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Slip-Sliding Away

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In 2006, the Republicans' majorities in the House and Senate were buffeted, indeed destroyed, by a tidal wave. The situation developing for 2008 is not so much a wave as a drainage problem -- with Republican retirements, resignations, and deaths slipping districts into open-seat status. Republicans can expect a few of those seats to be lost down the drain.

To be sure, many of these openings will result merely in a new batch of Republicans coming to town. Democrats have little or no chance of capturing Terry Everett's open 2nd Congressional District in Alabama; Duncan Hunter's 52nd District seat in California; Tom Tancredo's 6th District seat in Colorado; Ray LaHood's 18th District in Illinois; Chip Pickering's 3rd District seat in Mississippi; Steve Pearce's 2nd District seat in New Mexico; David Hobson's 7th District seat in Ohio; or Barbara Cubin's at-large seat in Wyoming. In the territory represented by the most recent Republican to announce his retirement, Jim McCrery's 4th District in Louisiana, Democrats' prospects aren't that great either. That's eight, maybe even nine, of the 17 open Republican House seats.

But even those open-seat contests that end up being slam dunks for the GOP still consume the party's attention, energy, and money. Just think of all of the contested primaries sucking up resources from an already diminished pool of Republican money.

Then there are eight or so open-seat races that the GOP is in real danger of losing: those in Rick Renzi's 1st District in Arizona, Jerry Weller's 11th District in Illinois, Jim Ramstad's 3rd District in Minnesota, Jim Saxton's 3rd District and Michael Ferguson's 7th District in New Jersey, Heather Wilson's 1st District in New Mexico, and Deborah Pryce's 15th and Ralph Regula's 16th districts in Ohio. All of these contests are now in the toss-up category.

Republicans note that they probably would have needed to spend considerable money in more than half of these districts even if the incumbents had decided not to retire. But nonincumbents competing in these districts will start out with less name recognition and fewer resources than the veterans.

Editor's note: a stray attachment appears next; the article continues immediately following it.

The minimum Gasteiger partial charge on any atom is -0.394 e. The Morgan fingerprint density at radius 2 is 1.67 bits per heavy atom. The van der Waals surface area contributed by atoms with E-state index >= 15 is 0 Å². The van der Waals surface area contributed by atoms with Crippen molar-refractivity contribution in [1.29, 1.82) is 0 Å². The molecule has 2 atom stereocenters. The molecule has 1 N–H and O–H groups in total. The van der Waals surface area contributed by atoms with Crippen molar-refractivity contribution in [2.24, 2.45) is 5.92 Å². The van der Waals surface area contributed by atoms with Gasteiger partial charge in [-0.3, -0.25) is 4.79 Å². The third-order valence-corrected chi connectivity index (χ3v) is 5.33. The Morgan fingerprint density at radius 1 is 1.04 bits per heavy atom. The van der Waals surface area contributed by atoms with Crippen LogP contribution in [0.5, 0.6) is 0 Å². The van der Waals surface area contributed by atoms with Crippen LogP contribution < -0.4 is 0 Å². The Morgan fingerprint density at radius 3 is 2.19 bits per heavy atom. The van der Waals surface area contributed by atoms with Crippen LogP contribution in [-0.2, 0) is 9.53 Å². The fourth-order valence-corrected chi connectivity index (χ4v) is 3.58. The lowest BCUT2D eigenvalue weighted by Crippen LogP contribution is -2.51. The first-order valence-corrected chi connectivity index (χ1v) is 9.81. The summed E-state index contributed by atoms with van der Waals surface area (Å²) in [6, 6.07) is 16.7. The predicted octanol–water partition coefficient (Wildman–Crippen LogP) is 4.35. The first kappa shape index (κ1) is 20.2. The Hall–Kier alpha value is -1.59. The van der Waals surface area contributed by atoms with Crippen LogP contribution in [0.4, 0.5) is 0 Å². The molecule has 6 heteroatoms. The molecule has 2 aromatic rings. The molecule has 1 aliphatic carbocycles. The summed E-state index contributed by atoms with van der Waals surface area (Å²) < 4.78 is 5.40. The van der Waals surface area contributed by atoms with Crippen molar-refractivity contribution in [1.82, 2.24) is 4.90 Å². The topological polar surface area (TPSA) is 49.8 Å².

Each of these open seats has the potential to push Republicans further back from the 16-seat net gain they need to recapture the House. At the very least, these open seats will require resources that Republicans can't afford to waste. Furthermore, none of the five Democratic open seats appears comparably vulnerable.

In addition to its open seats, each party has 14 other seats that are competitive and only leaning in its direction. Each party also has 18 seats that are not now competitive but have the potential to produce close races next year.

In the Senate, the Republicans' problems are similar -- the numbers are just smaller. Even assuming that the open GOP seats in Idaho and Nebraska, as well as the Mississippi seat that Trent Lott is about to vacate, remain safely in GOP hands, Republicans would still have three difficult open seats to defend. By contrast, Democrats do not yet have a single Senate retirement to worry about. It would take a major upset for the GOP to hold on to retiring Sen. John Warner's seat in Virginia. Polls show former Democratic Gov. Mark Warner with leads of 24 and 30 points over former GOP Gov. Jim Gilmore. Meanwhile, the contests to succeed retiring Republican Sens. Wayne Allard of Colorado and Pete Domenici of New Mexico are likely to be extremely close and hard-fought. The GOP probably has less than a 50-50 chance of holding either seat.

But retirements aren't the GOP's only Senate problem. New Hampshire's John Sununu is very vulnerable. And incumbents Susan Collins of Maine and Norm Coleman of Minnesota will face stiff challenges in fairly blue states. Some observers add Oregon's Gordon Smith to the GOP's vulnerable list. Finally, there is GOP Sen. Ted Stevens of Alaska. A new Research 2000 poll taken for Daily Kos shows the incumbent, first elected to the Senate in 1968, trailing Mark Begich, the Democratic mayor of Anchorage who is eyeing the race, by 6 points: 41 percent to 47 percent.

Republicans would have their hands full anyway, but with three open GOP-held Senate seats in jeopardy, and with the seat occupied by Democrat Mary Landrieu of Louisiana presenting their only really good chance to offset losses, this isn't really a fair fight.

 
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